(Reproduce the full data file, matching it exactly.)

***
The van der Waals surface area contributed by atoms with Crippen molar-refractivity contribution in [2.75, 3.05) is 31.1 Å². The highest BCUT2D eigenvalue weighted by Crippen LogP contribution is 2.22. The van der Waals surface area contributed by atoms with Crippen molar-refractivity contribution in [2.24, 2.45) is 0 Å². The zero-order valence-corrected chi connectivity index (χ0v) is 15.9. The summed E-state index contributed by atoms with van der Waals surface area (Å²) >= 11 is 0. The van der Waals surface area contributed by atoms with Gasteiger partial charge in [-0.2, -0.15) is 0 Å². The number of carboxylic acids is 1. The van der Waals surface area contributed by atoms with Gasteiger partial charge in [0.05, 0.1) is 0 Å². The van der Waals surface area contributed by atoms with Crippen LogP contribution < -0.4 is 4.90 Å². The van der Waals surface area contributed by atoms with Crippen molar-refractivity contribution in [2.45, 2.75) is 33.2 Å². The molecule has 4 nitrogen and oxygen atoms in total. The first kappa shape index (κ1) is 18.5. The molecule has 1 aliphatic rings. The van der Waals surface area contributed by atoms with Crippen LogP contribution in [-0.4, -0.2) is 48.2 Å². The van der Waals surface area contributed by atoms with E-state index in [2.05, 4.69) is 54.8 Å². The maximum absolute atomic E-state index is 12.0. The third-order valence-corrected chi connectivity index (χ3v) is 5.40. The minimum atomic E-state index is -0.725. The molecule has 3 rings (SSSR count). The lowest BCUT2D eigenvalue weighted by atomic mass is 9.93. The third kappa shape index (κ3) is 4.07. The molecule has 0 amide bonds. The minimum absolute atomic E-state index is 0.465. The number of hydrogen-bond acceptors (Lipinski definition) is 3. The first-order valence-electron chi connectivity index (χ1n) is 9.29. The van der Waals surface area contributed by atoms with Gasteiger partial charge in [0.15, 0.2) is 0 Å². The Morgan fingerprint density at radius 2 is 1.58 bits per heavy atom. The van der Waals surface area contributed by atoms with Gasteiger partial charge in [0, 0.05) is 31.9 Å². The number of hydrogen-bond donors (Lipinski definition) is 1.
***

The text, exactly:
The van der Waals surface area contributed by atoms with Crippen molar-refractivity contribution in [2.75, 3.05) is 31.1 Å². The highest BCUT2D eigenvalue weighted by Crippen LogP contribution is 2.22. The van der Waals surface area contributed by atoms with Crippen molar-refractivity contribution in [2.24, 2.45) is 0 Å². The zero-order valence-corrected chi connectivity index (χ0v) is 15.9. The summed E-state index contributed by atoms with van der Waals surface area (Å²) >= 11 is 0. The van der Waals surface area contributed by atoms with Gasteiger partial charge in [-0.2, -0.15) is 0 Å². The number of carboxylic acids is 1. The van der Waals surface area contributed by atoms with Gasteiger partial charge in [0.05, 0.1) is 0 Å². The van der Waals surface area contributed by atoms with Crippen LogP contribution < -0.4 is 4.90 Å². The van der Waals surface area contributed by atoms with Crippen molar-refractivity contribution in [2.45, 2.75) is 33.2 Å². The molecule has 4 nitrogen and oxygen atoms in total. The first kappa shape index (κ1) is 18.5. The molecule has 1 aliphatic rings. The van der Waals surface area contributed by atoms with Crippen LogP contribution in [-0.4, -0.2) is 48.2 Å². The van der Waals surface area contributed by atoms with E-state index in [2.05, 4.69) is 54.8 Å². The maximum absolute atomic E-state index is 12.0. The third-order valence-corrected chi connectivity index (χ3v) is 5.40. The minimum atomic E-state index is -0.725. The molecule has 3 rings (SSSR count). The lowest BCUT2D eigenvalue weighted by atomic mass is 9.93. The third kappa shape index (κ3) is 4.07. The molecule has 0 amide bonds. The minimum absolute atomic E-state index is 0.465. The number of hydrogen-bond acceptors (Lipinski definition) is 3. The first-order valence-electron chi connectivity index (χ1n) is 9.29. The van der Waals surface area contributed by atoms with Gasteiger partial charge in [0.15, 0.2) is 0 Å². The Morgan fingerprint density at radius 2 is 1.58 bits per heavy atom. The van der Waals surface area contributed by atoms with Gasteiger partial charge in [0, 0.05) is 31.9 Å². The number of hydrogen-bond donors (Lipinski definition) is 1.